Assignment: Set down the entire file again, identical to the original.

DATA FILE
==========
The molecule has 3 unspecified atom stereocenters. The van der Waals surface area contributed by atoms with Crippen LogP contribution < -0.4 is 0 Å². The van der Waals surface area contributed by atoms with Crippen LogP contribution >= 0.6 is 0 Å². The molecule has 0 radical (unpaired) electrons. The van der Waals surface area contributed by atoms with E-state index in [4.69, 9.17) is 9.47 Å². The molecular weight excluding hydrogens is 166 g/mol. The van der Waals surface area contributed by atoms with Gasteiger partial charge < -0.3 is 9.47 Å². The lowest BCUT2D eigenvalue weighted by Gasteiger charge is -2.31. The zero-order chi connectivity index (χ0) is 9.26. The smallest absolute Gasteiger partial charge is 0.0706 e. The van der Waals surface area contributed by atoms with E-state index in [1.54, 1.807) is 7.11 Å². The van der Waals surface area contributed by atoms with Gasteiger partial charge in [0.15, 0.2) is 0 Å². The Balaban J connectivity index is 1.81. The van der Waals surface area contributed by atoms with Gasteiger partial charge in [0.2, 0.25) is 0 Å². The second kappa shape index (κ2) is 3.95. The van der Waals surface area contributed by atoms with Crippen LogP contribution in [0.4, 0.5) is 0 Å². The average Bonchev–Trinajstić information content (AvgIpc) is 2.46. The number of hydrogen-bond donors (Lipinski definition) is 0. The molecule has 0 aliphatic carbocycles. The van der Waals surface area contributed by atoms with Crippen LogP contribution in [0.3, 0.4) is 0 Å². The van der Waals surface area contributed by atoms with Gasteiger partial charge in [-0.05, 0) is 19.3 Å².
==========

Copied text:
The molecule has 3 unspecified atom stereocenters. The van der Waals surface area contributed by atoms with Crippen LogP contribution < -0.4 is 0 Å². The van der Waals surface area contributed by atoms with Crippen LogP contribution >= 0.6 is 0 Å². The molecule has 0 radical (unpaired) electrons. The van der Waals surface area contributed by atoms with E-state index in [4.69, 9.17) is 9.47 Å². The molecular weight excluding hydrogens is 166 g/mol. The van der Waals surface area contributed by atoms with Gasteiger partial charge < -0.3 is 9.47 Å². The lowest BCUT2D eigenvalue weighted by Gasteiger charge is -2.31. The zero-order chi connectivity index (χ0) is 9.26. The smallest absolute Gasteiger partial charge is 0.0706 e. The van der Waals surface area contributed by atoms with E-state index in [1.54, 1.807) is 7.11 Å². The van der Waals surface area contributed by atoms with Gasteiger partial charge in [0.15, 0.2) is 0 Å². The Balaban J connectivity index is 1.81. The van der Waals surface area contributed by atoms with Gasteiger partial charge in [0.2, 0.25) is 0 Å². The second kappa shape index (κ2) is 3.95. The van der Waals surface area contributed by atoms with Crippen LogP contribution in [0.4, 0.5) is 0 Å². The average Bonchev–Trinajstić information content (AvgIpc) is 2.46. The number of hydrogen-bond donors (Lipinski definition) is 0. The molecule has 0 aliphatic carbocycles. The van der Waals surface area contributed by atoms with Crippen LogP contribution in [0.3, 0.4) is 0 Å². The van der Waals surface area contributed by atoms with Gasteiger partial charge in [-0.05, 0) is 19.3 Å².